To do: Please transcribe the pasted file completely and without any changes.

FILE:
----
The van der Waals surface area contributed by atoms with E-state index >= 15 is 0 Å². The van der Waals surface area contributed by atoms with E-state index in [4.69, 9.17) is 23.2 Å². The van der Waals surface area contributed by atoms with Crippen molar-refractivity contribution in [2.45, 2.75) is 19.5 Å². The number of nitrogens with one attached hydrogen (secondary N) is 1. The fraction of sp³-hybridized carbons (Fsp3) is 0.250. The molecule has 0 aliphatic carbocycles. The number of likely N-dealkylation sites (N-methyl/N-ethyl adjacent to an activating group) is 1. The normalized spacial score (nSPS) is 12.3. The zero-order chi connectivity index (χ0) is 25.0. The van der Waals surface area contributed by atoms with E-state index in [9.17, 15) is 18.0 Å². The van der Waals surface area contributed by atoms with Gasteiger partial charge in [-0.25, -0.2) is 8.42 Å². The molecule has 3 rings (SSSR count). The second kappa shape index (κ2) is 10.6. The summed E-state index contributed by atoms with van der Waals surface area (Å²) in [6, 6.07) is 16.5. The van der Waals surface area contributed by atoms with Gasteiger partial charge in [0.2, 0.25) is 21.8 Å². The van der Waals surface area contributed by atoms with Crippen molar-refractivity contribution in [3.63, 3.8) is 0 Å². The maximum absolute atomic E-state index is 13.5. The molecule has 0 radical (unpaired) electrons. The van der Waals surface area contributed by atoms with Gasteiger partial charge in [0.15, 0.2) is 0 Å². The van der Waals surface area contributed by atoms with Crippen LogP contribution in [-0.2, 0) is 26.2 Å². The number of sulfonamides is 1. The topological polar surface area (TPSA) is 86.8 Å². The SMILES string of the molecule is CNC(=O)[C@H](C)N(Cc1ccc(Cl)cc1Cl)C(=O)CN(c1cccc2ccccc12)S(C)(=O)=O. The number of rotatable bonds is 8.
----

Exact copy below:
The van der Waals surface area contributed by atoms with E-state index >= 15 is 0 Å². The van der Waals surface area contributed by atoms with E-state index in [4.69, 9.17) is 23.2 Å². The van der Waals surface area contributed by atoms with Crippen molar-refractivity contribution in [2.45, 2.75) is 19.5 Å². The number of nitrogens with one attached hydrogen (secondary N) is 1. The fraction of sp³-hybridized carbons (Fsp3) is 0.250. The molecule has 0 aliphatic carbocycles. The number of likely N-dealkylation sites (N-methyl/N-ethyl adjacent to an activating group) is 1. The normalized spacial score (nSPS) is 12.3. The zero-order chi connectivity index (χ0) is 25.0. The van der Waals surface area contributed by atoms with E-state index in [9.17, 15) is 18.0 Å². The van der Waals surface area contributed by atoms with Gasteiger partial charge in [-0.25, -0.2) is 8.42 Å². The molecule has 3 rings (SSSR count). The second kappa shape index (κ2) is 10.6. The summed E-state index contributed by atoms with van der Waals surface area (Å²) in [6, 6.07) is 16.5. The van der Waals surface area contributed by atoms with Gasteiger partial charge in [0.2, 0.25) is 21.8 Å². The van der Waals surface area contributed by atoms with Crippen molar-refractivity contribution in [3.63, 3.8) is 0 Å². The maximum absolute atomic E-state index is 13.5. The molecule has 0 radical (unpaired) electrons. The van der Waals surface area contributed by atoms with Gasteiger partial charge in [0.15, 0.2) is 0 Å². The van der Waals surface area contributed by atoms with Crippen LogP contribution in [-0.2, 0) is 26.2 Å². The number of sulfonamides is 1. The topological polar surface area (TPSA) is 86.8 Å². The SMILES string of the molecule is CNC(=O)[C@H](C)N(Cc1ccc(Cl)cc1Cl)C(=O)CN(c1cccc2ccccc12)S(C)(=O)=O. The number of rotatable bonds is 8.